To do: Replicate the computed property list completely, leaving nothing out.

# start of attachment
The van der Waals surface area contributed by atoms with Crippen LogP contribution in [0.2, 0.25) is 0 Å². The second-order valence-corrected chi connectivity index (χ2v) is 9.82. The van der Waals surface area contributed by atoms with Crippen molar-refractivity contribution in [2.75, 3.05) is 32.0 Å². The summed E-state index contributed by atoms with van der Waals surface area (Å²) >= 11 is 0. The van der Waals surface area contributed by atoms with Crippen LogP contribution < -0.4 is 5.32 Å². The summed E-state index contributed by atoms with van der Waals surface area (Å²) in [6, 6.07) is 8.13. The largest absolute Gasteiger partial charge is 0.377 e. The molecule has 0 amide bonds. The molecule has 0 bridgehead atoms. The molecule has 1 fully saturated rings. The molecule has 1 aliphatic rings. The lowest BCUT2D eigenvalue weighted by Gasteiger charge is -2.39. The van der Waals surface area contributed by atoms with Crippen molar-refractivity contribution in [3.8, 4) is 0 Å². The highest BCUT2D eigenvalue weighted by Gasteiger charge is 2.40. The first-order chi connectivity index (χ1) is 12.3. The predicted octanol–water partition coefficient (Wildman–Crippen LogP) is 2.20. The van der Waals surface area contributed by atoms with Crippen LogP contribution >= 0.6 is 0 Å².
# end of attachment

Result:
The van der Waals surface area contributed by atoms with Crippen LogP contribution in [0.2, 0.25) is 0 Å². The second-order valence-corrected chi connectivity index (χ2v) is 9.82. The van der Waals surface area contributed by atoms with Crippen molar-refractivity contribution in [2.75, 3.05) is 32.0 Å². The summed E-state index contributed by atoms with van der Waals surface area (Å²) >= 11 is 0. The van der Waals surface area contributed by atoms with Crippen LogP contribution < -0.4 is 5.32 Å². The summed E-state index contributed by atoms with van der Waals surface area (Å²) in [6, 6.07) is 8.13. The largest absolute Gasteiger partial charge is 0.377 e. The molecule has 0 amide bonds. The molecule has 0 bridgehead atoms. The molecule has 1 fully saturated rings. The molecule has 1 aliphatic rings. The lowest BCUT2D eigenvalue weighted by Gasteiger charge is -2.39. The van der Waals surface area contributed by atoms with Crippen molar-refractivity contribution in [3.8, 4) is 0 Å². The highest BCUT2D eigenvalue weighted by Gasteiger charge is 2.40. The first-order chi connectivity index (χ1) is 12.3. The predicted octanol–water partition coefficient (Wildman–Crippen LogP) is 2.20. The van der Waals surface area contributed by atoms with Crippen LogP contribution >= 0.6 is 0 Å².